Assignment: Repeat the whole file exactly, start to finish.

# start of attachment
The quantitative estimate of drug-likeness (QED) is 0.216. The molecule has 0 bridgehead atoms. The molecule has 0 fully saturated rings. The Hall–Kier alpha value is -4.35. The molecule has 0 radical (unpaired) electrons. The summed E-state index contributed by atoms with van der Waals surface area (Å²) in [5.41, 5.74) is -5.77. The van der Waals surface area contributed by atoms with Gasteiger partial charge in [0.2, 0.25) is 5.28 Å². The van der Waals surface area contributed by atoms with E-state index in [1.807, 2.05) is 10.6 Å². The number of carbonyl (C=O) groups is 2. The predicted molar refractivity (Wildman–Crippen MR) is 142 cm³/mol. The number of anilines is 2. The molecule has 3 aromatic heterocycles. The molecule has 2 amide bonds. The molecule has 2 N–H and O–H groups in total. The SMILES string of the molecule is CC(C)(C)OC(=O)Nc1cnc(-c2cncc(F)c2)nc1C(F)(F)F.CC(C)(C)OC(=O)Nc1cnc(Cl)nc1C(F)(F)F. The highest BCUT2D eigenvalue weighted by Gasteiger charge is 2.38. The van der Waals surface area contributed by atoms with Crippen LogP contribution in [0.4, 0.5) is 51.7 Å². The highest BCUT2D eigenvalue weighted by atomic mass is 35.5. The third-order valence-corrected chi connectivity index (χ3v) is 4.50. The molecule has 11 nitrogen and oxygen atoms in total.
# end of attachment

The quantitative estimate of drug-likeness (QED) is 0.216. The molecule has 0 bridgehead atoms. The molecule has 0 fully saturated rings. The Hall–Kier alpha value is -4.35. The molecule has 0 radical (unpaired) electrons. The summed E-state index contributed by atoms with van der Waals surface area (Å²) in [5.41, 5.74) is -5.77. The van der Waals surface area contributed by atoms with Gasteiger partial charge in [0.2, 0.25) is 5.28 Å². The van der Waals surface area contributed by atoms with E-state index in [1.807, 2.05) is 10.6 Å². The number of carbonyl (C=O) groups is 2. The predicted molar refractivity (Wildman–Crippen MR) is 142 cm³/mol. The number of anilines is 2. The molecule has 3 aromatic heterocycles. The molecule has 2 amide bonds. The molecule has 2 N–H and O–H groups in total. The SMILES string of the molecule is CC(C)(C)OC(=O)Nc1cnc(-c2cncc(F)c2)nc1C(F)(F)F.CC(C)(C)OC(=O)Nc1cnc(Cl)nc1C(F)(F)F. The highest BCUT2D eigenvalue weighted by Gasteiger charge is 2.38. The van der Waals surface area contributed by atoms with Crippen LogP contribution in [0.4, 0.5) is 51.7 Å². The highest BCUT2D eigenvalue weighted by atomic mass is 35.5. The third-order valence-corrected chi connectivity index (χ3v) is 4.50. The molecule has 11 nitrogen and oxygen atoms in total.